Bloomin’ Brands’ Dine Rewards program added additional customers to reach over 7.2 million members as of the third quarter. “Our investments in CRM strengthen engagement through more customer-centric communications, while providing a higher return from marketing spending,” added Smith. “For a perspective, these investments have enabled us to reduce our advertising spend from 3.8 percent in 2016 to approximately 3.1 percent over the last two years, while improving ROIs (return on investments).”
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At Outback Steakhouse, comparable sales growth of 4.6 percent, compared to a 0.6-percent increase in last year’s third quarter, was driven by management shifting advertising spend to personal, digital engagement with customers and growing the Outback off-premises business, said Bloomin’ Brands’ CEO. Smith is leveraging what other big-chain executives are turning their attention toward: big marketing data and the revenue potential of off-premises business, as customers continue to show a penchant for convenience, as well as online ordering. Year-to-date comparable sales for Outback are up 4.3 percent, compared 0.8 percent growth last year.
Ongoing remodels at Outback, pegged around $300,000-$400,000, have been bumping sales about 5 to 7 percent at upgraded locations. These are interior-focused remodels, upgrading design and decor, but also modernizing the restaurants, and removing legacy “to-go” areas for increased seating capacity. Smith suggested a restaurant relocation program is adding to profitability and producing significant higher annual unit volume and comparable sales growth based on relocated Outback units showing sales lifts of 30 to 50 percent, as Bloomin’ Brands executives continue to look for “A-quality sites” to reap the benefits of such returns. According to her, there are an additional 50 Outback restaurants that could go through this relocation program, and 14 relocations will have been completed during 2018.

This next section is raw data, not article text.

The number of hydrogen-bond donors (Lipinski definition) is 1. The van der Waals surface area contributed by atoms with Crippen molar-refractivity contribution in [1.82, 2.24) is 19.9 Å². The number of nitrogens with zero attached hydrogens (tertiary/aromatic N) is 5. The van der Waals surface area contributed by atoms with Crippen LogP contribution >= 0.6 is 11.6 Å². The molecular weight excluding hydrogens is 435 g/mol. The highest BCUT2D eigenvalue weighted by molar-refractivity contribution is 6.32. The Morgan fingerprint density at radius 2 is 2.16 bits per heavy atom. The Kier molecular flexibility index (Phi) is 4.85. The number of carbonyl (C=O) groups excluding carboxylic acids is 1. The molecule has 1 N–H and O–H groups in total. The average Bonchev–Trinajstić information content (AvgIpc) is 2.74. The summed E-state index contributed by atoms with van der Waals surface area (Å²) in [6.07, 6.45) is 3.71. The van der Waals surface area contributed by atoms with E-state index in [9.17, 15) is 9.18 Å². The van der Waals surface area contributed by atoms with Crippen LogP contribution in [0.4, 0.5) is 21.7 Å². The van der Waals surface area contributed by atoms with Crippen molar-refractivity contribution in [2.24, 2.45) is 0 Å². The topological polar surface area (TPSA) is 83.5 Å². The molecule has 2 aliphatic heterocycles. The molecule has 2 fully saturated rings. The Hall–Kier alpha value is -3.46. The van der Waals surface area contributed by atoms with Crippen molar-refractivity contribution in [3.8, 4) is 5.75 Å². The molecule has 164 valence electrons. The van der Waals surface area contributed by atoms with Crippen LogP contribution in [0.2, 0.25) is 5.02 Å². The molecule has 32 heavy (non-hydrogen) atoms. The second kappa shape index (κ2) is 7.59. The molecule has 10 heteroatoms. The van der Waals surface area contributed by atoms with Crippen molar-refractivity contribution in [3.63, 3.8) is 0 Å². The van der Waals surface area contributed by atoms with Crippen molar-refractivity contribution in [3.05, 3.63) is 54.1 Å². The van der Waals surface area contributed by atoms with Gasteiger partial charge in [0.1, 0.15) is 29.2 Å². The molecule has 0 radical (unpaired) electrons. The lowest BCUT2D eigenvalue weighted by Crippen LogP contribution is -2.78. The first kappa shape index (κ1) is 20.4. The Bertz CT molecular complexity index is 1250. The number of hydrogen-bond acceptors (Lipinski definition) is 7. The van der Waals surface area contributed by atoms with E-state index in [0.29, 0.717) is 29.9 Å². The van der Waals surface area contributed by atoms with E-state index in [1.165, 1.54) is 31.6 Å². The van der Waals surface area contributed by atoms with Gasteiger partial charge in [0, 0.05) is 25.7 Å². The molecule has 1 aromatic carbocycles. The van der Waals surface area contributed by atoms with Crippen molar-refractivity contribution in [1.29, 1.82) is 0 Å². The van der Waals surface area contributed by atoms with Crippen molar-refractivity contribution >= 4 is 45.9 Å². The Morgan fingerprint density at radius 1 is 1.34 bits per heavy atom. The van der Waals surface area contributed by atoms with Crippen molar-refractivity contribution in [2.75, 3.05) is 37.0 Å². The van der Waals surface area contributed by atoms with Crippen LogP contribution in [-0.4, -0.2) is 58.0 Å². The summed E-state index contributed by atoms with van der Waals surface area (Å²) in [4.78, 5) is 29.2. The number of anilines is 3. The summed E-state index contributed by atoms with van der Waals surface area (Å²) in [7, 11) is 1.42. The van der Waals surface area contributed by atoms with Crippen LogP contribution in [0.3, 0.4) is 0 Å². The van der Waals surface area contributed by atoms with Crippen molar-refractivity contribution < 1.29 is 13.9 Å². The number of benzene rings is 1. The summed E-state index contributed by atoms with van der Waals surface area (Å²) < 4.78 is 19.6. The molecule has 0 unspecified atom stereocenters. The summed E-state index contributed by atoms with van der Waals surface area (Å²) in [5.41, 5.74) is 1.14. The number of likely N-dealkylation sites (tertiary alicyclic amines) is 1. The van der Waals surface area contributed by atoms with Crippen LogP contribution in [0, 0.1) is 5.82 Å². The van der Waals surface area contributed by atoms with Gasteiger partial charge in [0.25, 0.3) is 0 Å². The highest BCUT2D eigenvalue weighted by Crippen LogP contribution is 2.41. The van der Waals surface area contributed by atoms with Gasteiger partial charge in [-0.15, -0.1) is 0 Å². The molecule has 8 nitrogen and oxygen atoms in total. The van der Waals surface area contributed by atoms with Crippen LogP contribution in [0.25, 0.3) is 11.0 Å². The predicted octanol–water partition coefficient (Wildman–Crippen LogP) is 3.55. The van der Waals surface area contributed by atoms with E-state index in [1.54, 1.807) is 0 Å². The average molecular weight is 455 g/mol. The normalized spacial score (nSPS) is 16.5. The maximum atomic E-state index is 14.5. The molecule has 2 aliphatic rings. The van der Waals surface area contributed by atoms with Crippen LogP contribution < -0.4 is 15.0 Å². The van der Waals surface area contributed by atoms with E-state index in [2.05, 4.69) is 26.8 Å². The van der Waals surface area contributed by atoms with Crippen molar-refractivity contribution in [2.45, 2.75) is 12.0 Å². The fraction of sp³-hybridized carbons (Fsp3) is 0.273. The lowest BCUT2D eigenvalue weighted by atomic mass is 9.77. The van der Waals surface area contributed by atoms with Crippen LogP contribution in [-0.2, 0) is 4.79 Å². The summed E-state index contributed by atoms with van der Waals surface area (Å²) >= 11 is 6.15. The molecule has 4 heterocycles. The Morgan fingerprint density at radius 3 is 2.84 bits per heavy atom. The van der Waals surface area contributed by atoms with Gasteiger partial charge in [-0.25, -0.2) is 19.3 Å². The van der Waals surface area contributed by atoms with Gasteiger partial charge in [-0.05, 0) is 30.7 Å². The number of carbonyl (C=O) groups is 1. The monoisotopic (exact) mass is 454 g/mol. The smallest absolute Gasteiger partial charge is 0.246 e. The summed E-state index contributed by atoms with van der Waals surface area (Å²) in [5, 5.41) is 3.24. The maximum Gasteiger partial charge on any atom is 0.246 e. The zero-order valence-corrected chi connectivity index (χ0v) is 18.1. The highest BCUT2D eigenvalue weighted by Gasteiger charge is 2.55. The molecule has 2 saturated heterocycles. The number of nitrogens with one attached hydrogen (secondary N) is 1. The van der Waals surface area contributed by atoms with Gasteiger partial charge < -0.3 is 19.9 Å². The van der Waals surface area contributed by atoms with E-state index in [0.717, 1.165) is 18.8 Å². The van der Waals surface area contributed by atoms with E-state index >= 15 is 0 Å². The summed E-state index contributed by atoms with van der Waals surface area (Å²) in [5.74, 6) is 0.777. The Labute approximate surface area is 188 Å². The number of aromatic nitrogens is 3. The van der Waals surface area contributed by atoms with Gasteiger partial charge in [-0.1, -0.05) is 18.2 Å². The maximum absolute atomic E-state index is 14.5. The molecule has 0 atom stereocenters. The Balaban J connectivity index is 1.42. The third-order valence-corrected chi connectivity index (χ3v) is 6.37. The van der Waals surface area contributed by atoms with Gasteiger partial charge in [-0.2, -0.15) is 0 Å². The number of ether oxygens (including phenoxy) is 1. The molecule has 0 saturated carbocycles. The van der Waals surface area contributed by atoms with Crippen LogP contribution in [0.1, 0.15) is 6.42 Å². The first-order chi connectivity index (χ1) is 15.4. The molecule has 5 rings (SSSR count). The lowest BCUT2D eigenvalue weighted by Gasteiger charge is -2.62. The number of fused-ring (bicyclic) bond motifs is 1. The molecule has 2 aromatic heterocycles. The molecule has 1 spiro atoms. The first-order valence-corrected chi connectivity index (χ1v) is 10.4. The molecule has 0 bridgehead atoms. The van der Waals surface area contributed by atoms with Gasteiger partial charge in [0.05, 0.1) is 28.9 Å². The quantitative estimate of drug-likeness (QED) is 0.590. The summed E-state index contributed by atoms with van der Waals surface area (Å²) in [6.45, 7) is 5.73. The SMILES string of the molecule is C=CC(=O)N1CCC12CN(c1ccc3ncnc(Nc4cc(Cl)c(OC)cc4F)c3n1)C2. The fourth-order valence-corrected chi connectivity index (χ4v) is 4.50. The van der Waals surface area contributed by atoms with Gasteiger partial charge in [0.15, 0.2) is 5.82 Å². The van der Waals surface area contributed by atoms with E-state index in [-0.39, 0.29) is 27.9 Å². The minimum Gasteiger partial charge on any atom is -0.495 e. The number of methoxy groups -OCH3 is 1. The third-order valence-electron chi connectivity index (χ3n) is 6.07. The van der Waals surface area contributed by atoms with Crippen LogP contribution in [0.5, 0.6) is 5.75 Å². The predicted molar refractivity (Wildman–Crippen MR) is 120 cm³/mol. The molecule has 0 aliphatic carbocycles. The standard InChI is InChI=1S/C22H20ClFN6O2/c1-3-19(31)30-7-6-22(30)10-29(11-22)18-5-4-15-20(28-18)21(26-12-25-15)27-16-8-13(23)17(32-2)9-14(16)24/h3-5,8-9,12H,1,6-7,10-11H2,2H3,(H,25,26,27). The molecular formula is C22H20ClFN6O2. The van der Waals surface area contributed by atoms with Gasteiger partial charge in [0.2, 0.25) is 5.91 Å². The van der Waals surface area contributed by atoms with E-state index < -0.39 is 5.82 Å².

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Diluted earnings per share were $0.04 in the third quarter, compared to $0.06 last year in the same quarter. Year-to-date diluted EPS is $1.02, compared to $0.88 last year. The international segment was down 3.3 percent at Outback Steakhouses. In the totality of all owned brands in Brazil, the company experienced one-time impacts from supply chain disruptions caused by political unrest and protests following the presidential election. Comparable sales in Brazil have resumed during the beginning of Q4, noted the company. Bloomin’ Brands had a net two closings during Q3 and the company opened four new international restaurants and one domestic location during the quarter.
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Photo credit: Outback (featured), Bonefish Grill (inline)